Aquagear

How to Remove Microplastics From Water

How to Remove Microplastics From Water

Microplastics are sesame seed-sized particles that are ubiquitous in our oceans, food supply, and drinking water. Their presence in the global water supply has faced scrutiny from activists and politicians alike. And empirical data has linked them to adverse health effects, such as respiratory ailments and DNA damage, in humans. Though actions have been taken by governments in the United States and abroad to reduce their presence in water, there is no regulatory consensus on how to adequately remove microplastics. This is alarming, given that people, on average, ingest 5 grams of plastic per week.

You may be wondering: Is there a way I can control microplastic exposure, so as to minimize the risk of detrimental health effects? Thankfully, the answer is a resounding yes.

Technology has advanced to better filter out microplastics from water. With these improvements comes individual freedom in consuming water that meets standards, from both a health and taste perspective. And research efforts will continue to expand the existing body of knowledge surrounding microplastics. Efficacious removal methods for removing microplastics include reverse osmosis, ultrafiltration, nanofiltration, and carbon filters. Here’s a deeper look into the four ways to remove microplastics from water. 

 

Reverse Osmosis 

You may have heard of this process in your high school science class. In recent years, it’s become popular in the world of water treatment, as well. Reverse osmosis filtration utilizes osmotic pressure. As water moves across a semipermeable membrane, impurities that linger in the water are separated from the purity of the water itself. A major advantage of this method is that it has made clean drinking water accessible to a wider range of the population. However, reverse osmosis removes essential minerals, like calcium and magnesium. This can be harmful to those with nutrient deficiencies, or to those who live in hotter climates.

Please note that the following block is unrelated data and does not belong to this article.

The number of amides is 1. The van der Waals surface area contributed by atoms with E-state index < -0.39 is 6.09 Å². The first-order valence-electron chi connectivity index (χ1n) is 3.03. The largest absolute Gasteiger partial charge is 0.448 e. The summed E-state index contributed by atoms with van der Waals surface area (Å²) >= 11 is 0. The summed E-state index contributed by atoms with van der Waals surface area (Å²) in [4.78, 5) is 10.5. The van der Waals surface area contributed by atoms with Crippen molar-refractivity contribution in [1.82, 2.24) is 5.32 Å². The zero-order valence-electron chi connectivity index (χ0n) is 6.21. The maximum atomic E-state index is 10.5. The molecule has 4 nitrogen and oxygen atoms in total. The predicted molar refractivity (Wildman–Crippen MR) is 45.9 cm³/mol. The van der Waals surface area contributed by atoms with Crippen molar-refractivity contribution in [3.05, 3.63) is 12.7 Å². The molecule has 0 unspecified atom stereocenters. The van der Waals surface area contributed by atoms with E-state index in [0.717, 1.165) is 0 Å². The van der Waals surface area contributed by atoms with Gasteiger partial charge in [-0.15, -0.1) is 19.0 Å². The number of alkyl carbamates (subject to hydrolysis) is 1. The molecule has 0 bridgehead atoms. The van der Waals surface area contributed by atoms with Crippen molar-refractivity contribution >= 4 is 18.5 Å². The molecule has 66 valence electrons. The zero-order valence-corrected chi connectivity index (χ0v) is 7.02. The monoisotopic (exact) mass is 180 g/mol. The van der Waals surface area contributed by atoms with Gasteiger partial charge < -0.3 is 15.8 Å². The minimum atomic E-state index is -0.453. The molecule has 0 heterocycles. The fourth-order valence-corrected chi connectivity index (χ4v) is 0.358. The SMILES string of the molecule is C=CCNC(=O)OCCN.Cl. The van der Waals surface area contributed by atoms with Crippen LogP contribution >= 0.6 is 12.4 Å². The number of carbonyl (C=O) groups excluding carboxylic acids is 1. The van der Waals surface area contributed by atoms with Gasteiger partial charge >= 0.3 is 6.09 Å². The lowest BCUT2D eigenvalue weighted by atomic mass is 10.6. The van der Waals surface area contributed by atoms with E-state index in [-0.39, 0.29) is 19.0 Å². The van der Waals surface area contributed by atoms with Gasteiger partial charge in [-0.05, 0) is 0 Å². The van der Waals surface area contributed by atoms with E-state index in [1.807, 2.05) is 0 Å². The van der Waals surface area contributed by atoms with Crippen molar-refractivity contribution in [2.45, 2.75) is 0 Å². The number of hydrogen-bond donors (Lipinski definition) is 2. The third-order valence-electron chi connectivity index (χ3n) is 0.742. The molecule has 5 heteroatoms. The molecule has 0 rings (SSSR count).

Ultrafiltration 

An additional potent method for removing microplastics is ultrafiltration. This system relies on small pore sizes (about 0.01 micrometers) to separate toxic materials like plastics. Particles larger than this, which also include illness-causing microorganisms, thus get extracted from the water. Ultrafiltration has been highly regarded for this ability, and has even been used as an alternative to chlorination in some waste water plants. Furthermore, its energy demands are low, which makes it an environmentally-friendly option. However, ultrafiltration is not as accessible as other filtration systems and can be very expensive. And while it is effective in removing viruses and bacteria, it is not as effective in getting rid of chemicals.

 

Nanofiltration

Pore sizes in nanofiltration are even smaller, at 0.001 micrometers, which means that this method can remove even more miniscule pieces of plastic. Nanofiltration is frequently used to soften hard water, and also has low energy requirements. This filtration method is favored because it retains a lot of the minerals that are necessary for the human body to function optimally. Unfortunately, it remains relatively unknown beyond the scientific community, and is also not the most economical option for the general population. And like ultrafiltration, its potency in filtering out chemicals is not as sound. 

 

Carbon Filters

Finally, carbon filters have emerged as an effective and environmentally-conscious method to remove microplastics from water. Certain ultrafiltration and nanofiltration systems actually rely on them. They come in analytic and catalytic forms, and rely on the process of adsorption. During adsorption, microplastic particles are separated from water by being taken into the surface of the activated carbon in the filter. Activated carbon filters are frequently made from organic materials, such as coal or coconut shells. An upside is that they have become increasingly available to the wider public. However, if your water supply contains a high concentration of contaminants, carbon filters will become worn out faster. Thus, they require keen monitoring.